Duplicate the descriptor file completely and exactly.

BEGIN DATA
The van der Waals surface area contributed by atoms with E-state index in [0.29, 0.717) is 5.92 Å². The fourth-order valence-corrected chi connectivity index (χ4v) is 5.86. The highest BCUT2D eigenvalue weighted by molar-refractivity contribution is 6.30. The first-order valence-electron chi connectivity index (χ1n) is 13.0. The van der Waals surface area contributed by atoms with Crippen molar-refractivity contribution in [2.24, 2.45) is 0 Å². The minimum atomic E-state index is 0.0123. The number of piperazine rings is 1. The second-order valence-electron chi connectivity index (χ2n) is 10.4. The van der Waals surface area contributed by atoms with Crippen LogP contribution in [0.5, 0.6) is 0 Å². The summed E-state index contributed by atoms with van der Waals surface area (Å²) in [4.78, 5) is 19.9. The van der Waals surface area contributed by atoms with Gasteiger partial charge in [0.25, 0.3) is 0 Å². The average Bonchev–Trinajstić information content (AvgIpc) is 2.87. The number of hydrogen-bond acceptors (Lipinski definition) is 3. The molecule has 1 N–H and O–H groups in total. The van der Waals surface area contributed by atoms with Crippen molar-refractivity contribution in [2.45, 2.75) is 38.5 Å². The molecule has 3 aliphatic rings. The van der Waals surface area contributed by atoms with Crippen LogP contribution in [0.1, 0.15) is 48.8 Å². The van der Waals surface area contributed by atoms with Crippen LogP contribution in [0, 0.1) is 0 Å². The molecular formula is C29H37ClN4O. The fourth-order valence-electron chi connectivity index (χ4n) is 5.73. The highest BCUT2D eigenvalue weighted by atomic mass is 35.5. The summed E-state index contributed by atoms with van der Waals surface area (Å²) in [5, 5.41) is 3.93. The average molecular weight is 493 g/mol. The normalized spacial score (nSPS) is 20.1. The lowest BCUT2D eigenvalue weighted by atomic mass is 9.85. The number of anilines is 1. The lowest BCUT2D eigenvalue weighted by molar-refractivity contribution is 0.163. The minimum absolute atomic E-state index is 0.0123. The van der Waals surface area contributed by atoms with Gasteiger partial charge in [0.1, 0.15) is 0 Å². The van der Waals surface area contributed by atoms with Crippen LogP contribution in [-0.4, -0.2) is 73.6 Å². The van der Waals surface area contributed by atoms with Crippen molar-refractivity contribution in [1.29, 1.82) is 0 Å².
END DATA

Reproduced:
The van der Waals surface area contributed by atoms with E-state index in [0.29, 0.717) is 5.92 Å². The fourth-order valence-corrected chi connectivity index (χ4v) is 5.86. The highest BCUT2D eigenvalue weighted by molar-refractivity contribution is 6.30. The first-order valence-electron chi connectivity index (χ1n) is 13.0. The van der Waals surface area contributed by atoms with Crippen molar-refractivity contribution in [2.24, 2.45) is 0 Å². The minimum atomic E-state index is 0.0123. The number of piperazine rings is 1. The second-order valence-electron chi connectivity index (χ2n) is 10.4. The van der Waals surface area contributed by atoms with Crippen LogP contribution in [0.5, 0.6) is 0 Å². The summed E-state index contributed by atoms with van der Waals surface area (Å²) in [4.78, 5) is 19.9. The van der Waals surface area contributed by atoms with Gasteiger partial charge in [0.25, 0.3) is 0 Å². The average Bonchev–Trinajstić information content (AvgIpc) is 2.87. The number of hydrogen-bond acceptors (Lipinski definition) is 3. The molecule has 1 N–H and O–H groups in total. The van der Waals surface area contributed by atoms with Crippen molar-refractivity contribution in [2.45, 2.75) is 38.5 Å². The molecule has 3 aliphatic rings. The van der Waals surface area contributed by atoms with Crippen LogP contribution in [0.1, 0.15) is 48.8 Å². The van der Waals surface area contributed by atoms with Crippen LogP contribution in [0, 0.1) is 0 Å². The molecular formula is C29H37ClN4O. The fourth-order valence-electron chi connectivity index (χ4n) is 5.73. The highest BCUT2D eigenvalue weighted by atomic mass is 35.5. The summed E-state index contributed by atoms with van der Waals surface area (Å²) in [5, 5.41) is 3.93. The average molecular weight is 493 g/mol. The normalized spacial score (nSPS) is 20.1. The lowest BCUT2D eigenvalue weighted by atomic mass is 9.85. The number of anilines is 1. The lowest BCUT2D eigenvalue weighted by molar-refractivity contribution is 0.163. The minimum absolute atomic E-state index is 0.0123. The van der Waals surface area contributed by atoms with Gasteiger partial charge in [0.1, 0.15) is 0 Å². The van der Waals surface area contributed by atoms with Crippen LogP contribution in [-0.4, -0.2) is 73.6 Å². The van der Waals surface area contributed by atoms with Crippen molar-refractivity contribution in [1.29, 1.82) is 0 Å².